Immunity is a bedrock principle for many participants in the criminal justice system. Wrongfully withheld evidence that leads to years on death row may shock the conscience, but in Connick v. Thompson, 563 U.S. 51 (2011), the Supreme Court held there is no civil liability generally for those responsible.
In his concurrence, Justice Scalia wrote, “Brady mistakes are inevitable. So are all species of error routinely confronted by prosecutors: authorizing a bad warrant; losing a Batson claim; crossing the line in closing argument; or eliciting hearsay that violates the Confrontation Clause. Nevertheless, we do not have “de facto respondeat superior liability,” Canton, 489 U.S., at 392, 109 S.Ct. 1197, for each such violation under the rubric of failure-to-train simply because the municipality does not have a professional educational program . . .”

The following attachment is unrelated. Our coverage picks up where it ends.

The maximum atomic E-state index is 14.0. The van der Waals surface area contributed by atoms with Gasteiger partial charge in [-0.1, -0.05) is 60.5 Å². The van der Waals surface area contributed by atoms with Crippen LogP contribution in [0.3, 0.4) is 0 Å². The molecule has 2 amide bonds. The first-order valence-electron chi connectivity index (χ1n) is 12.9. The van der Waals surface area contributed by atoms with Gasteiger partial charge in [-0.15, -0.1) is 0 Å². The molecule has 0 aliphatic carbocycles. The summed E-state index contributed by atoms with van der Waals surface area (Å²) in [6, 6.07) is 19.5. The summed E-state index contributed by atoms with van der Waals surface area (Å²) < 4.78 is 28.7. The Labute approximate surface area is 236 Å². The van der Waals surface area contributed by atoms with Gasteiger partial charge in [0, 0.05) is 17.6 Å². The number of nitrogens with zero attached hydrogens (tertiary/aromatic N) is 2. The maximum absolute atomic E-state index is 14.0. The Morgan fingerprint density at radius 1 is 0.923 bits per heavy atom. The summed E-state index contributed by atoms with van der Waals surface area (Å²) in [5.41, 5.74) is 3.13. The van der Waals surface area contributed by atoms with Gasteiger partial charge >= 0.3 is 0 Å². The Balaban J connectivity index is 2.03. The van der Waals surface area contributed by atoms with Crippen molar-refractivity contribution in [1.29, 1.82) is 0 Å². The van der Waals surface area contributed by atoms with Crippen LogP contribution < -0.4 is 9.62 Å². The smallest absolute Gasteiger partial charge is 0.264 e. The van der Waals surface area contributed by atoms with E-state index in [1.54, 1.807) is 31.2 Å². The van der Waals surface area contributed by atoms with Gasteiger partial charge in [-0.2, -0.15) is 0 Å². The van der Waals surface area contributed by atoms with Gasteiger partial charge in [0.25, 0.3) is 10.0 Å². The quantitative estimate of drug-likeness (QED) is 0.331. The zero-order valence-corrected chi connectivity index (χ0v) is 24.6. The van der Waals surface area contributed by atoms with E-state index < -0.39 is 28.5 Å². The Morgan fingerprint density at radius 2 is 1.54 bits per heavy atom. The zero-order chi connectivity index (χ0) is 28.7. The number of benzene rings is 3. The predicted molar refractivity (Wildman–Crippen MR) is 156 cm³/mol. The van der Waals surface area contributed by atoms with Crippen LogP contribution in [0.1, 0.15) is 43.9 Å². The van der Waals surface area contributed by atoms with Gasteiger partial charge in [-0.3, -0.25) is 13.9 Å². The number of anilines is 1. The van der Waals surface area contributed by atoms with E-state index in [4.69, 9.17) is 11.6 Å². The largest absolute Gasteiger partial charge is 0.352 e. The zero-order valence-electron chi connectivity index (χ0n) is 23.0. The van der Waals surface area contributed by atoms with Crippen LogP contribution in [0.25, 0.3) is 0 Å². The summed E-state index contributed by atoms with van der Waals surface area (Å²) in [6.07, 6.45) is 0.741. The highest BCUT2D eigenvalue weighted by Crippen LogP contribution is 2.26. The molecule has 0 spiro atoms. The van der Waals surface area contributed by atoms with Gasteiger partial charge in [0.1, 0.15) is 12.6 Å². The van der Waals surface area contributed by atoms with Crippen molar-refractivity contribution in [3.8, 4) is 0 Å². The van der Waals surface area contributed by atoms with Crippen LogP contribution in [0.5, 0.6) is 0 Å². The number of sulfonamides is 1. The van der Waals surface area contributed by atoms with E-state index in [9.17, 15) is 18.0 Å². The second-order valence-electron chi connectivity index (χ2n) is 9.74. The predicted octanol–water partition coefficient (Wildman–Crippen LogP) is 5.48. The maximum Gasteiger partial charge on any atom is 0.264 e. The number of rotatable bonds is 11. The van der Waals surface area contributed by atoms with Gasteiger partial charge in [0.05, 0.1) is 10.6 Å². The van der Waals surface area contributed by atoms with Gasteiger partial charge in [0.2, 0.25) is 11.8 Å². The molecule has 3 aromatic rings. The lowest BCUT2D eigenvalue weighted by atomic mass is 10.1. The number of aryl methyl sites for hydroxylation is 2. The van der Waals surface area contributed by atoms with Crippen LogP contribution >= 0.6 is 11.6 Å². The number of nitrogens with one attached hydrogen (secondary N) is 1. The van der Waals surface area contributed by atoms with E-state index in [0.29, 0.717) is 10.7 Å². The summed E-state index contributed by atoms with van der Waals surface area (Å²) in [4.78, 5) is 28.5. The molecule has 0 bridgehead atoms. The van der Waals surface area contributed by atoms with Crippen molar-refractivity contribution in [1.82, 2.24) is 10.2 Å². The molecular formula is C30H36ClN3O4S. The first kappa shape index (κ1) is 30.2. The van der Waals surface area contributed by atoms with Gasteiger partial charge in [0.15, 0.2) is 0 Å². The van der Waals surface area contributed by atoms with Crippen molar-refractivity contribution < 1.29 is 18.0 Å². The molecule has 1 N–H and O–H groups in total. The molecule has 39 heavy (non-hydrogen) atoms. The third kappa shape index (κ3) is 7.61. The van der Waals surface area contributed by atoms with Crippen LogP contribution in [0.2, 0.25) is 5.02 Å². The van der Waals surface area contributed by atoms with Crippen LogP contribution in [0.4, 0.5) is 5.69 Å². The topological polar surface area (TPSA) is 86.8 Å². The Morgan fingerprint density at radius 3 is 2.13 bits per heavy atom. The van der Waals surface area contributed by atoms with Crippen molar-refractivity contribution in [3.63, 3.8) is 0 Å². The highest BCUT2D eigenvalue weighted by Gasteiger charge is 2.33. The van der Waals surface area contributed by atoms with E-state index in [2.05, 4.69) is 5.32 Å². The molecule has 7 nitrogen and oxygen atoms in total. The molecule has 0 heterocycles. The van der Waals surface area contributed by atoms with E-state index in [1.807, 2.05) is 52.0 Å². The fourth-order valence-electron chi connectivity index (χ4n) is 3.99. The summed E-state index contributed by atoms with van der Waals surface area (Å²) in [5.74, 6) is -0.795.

So, it is not surprising that a federal appeals court concludes that “mere gross negligence” on the part of expert witnesses peddling junk science was not enough to overcome the presumption of immunity they enjoy under law. 5TH U.S. CIRCUIT COURT OF APPEALS.
But, how does the system hold people accountable? We have seen enough junk science that has lead to wrongful convictions to, at a minimum, prompt a thoughtful discussion by criminal justice leaders about how to hold people accountable.